when we moved last June, I didn't get around to calling for satellite or cable and our tv didn't have any of those rabbit ears so we just went without tv. The next thing I know it was September. No TV. No one died or suffered any sort of trauma. It was amazing. When I finally did get my tv hooked up, (end of Sept.) no one noticed. I don't think my TV has been on 3 times since then!

You wouldn't believe how much time television eats up. I am thrilled at the time my family now spends together -- time when one of us would have been vegging out in front of the tube.

I'm glad we kicked the television habit! (My kids tv viewing had always been censored. If you would have asked me before I would have said we didn't watch that much TV, but now I know we really spent way too much time in front of the TV watching other people live instead of living our lives!)


I had to teach K kids how to play outside

I have also seen the growing trend over the years...I actually had several K classes of children that when I would first take them out to the playground, they would literally all stand around and look at me like "what do we do now?" They had NO idea how to just "play"...I was in shock! When I took a poll as a writing assignment with a class one time after a "stand around the playground" session, I was in shock as to what they told me they did at home: watch tv, play nintendo, play x-box, watch videos, play computer games......I was dying to get out and run around the neighborhood when I got home...I would get my snack and then disappear until dinnertime. I actually had to TEACH some of my classes how to play games: tag, hide and seek, red rover, red light/green light...what in the world are these parents doing now a days???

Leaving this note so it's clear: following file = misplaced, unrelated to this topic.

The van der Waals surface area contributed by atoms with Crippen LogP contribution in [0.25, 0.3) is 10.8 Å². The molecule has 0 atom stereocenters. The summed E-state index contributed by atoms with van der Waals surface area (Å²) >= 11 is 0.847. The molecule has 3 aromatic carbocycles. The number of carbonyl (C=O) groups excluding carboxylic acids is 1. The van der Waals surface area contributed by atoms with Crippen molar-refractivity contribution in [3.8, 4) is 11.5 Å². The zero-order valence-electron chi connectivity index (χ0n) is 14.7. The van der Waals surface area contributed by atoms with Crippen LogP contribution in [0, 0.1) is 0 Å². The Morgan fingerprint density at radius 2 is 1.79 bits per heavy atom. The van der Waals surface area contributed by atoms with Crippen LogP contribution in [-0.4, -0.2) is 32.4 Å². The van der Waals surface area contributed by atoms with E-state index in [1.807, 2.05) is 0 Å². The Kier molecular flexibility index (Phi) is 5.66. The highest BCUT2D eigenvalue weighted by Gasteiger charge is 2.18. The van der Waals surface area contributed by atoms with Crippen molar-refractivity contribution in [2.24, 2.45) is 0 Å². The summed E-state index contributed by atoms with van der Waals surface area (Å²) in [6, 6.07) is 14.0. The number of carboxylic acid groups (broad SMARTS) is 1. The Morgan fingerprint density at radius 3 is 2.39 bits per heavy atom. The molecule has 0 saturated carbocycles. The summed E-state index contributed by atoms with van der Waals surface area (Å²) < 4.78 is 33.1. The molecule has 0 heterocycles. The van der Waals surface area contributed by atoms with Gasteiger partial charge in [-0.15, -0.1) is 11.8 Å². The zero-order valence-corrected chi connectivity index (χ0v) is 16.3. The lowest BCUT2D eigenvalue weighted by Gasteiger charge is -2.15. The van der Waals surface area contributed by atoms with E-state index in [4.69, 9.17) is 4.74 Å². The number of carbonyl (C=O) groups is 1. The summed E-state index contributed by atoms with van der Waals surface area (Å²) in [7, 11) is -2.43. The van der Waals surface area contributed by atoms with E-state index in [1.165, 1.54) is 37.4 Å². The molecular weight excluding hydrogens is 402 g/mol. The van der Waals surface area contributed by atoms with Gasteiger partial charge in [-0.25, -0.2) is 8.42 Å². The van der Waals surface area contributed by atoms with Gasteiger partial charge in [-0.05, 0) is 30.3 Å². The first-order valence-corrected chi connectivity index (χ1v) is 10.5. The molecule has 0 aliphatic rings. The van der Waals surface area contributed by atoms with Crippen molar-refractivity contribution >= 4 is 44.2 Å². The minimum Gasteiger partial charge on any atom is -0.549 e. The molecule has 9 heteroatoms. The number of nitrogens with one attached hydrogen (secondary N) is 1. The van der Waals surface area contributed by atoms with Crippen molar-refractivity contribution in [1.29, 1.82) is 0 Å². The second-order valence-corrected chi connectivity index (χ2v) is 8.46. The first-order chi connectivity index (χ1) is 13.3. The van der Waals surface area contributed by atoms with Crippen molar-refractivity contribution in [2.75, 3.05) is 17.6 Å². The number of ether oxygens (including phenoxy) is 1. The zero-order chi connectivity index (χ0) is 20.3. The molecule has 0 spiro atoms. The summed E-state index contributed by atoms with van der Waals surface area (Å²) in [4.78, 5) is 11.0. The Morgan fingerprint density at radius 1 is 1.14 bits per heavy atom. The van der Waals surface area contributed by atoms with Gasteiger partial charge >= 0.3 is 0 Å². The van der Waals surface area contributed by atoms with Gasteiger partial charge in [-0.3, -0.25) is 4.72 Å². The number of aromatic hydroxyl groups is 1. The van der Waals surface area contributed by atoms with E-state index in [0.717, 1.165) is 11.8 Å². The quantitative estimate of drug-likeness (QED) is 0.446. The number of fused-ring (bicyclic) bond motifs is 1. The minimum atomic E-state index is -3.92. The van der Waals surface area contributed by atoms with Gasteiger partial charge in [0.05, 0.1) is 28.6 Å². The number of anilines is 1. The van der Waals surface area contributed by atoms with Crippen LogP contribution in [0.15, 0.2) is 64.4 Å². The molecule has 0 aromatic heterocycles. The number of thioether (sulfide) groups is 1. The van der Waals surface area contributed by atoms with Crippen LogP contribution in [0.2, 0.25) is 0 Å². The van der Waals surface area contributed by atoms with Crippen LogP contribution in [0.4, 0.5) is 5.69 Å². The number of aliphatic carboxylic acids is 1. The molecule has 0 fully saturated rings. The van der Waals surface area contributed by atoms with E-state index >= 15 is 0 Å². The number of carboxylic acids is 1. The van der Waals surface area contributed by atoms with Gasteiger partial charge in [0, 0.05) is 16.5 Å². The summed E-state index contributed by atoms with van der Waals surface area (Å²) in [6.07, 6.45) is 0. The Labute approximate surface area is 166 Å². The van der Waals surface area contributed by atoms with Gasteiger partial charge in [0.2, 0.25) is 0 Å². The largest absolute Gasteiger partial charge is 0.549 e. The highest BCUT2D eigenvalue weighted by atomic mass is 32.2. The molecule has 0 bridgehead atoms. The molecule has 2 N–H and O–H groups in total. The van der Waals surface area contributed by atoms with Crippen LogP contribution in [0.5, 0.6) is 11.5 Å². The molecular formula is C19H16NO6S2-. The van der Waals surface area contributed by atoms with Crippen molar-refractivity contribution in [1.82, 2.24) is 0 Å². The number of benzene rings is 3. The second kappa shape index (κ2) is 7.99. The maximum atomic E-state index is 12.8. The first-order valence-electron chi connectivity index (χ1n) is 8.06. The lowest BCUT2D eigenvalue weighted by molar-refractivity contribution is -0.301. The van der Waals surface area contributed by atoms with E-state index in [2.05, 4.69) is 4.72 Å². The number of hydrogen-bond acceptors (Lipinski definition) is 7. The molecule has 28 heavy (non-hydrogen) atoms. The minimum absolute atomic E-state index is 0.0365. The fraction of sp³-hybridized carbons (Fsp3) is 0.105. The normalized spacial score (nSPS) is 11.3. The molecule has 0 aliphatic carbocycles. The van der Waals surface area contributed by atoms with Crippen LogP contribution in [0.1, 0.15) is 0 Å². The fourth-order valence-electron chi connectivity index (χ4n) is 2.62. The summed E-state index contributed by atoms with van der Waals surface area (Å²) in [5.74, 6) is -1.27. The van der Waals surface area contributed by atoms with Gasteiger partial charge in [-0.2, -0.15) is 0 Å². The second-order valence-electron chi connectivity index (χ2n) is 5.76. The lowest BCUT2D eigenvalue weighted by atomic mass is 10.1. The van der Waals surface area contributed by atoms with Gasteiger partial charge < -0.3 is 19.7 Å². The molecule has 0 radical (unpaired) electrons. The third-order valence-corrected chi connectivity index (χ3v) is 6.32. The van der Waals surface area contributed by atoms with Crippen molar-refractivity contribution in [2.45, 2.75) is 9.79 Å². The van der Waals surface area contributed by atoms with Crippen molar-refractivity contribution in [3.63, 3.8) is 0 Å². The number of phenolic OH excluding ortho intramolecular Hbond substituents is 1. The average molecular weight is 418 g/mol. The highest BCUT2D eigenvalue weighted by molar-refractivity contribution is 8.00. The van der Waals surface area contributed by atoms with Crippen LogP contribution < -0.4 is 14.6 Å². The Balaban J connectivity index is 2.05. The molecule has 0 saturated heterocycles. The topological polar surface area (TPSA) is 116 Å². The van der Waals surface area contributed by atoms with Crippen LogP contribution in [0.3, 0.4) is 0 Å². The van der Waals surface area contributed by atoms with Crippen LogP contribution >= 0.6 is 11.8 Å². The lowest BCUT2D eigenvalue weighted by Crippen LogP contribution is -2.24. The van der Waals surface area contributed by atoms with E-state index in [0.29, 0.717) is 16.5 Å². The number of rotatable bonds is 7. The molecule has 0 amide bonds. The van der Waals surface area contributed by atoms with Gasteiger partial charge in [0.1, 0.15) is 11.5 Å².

Senior Member
And it's mostly unsupervised watching

Of course you're right, Bob. When I got home, there WAS no TV for kids in the after school hours. Just those yucky grown up soap operas or reruns of movies in black and white. So we only wanted to play outside.

I took an informal poll of my 6th graders last year. Of 78, 65 had TVs in their own bedrooms. And I do not teach in a really affluent area; you can just tell where parents' priorities are. TV in every room. :(



It's really scary to think about where we're going. And someone else mentioned that the advertising and images that are being sent to kids are getting more and more unhealthy. I have a 4-year-old cousin that LOVES the Bratz dolls, and her mother is practically tearing her hair out. This is the same cousin whose parents enrolled her in a dance class, and then her parents took her out of the class because the dances they were teaching the kids (4-6 year olds!) were sexy. Booty-shaking and all that....the kids don't even realize what it is that they're learning--they just think it's "cool".
I'm only 24, but when I was in school, we were not allowed to watch a lot of TV, and we were always involved in other activities, anyway. None of us would have had TIME to watch the 4-6 hours of TV that the average American kid supposedly takes in. And what we WERE allowed to watch, was controlled pretty closely. There was a code-block on MTV and HBO, so if we wanted to watch those channels, our parents had to unlock it for us--and would have to know what we were watching. No computers in our rooms, either. All in all--one TV in the family room, one in our parents' bedroom, and one computer each in the family room and our parents' study.


Full Member
Obesity and TV

Don't forget that a lot of our little couch potatoes are seriously overweight due to their inactivity. Why can't parents realize that children need to be outside in the sunshine and fresh air?


Junior Member
Bob, from your description, I would say we're about the same age. Those are the things I used to do after school too--even though I'm a girl!! :) I worry so much about what is happening in this country due to all of this violence on tv and in video games. But what can we do? If somebody has an idea, I'd absolutely love to hear it. My husband wonders why I get nostalgic for old times, things were better then.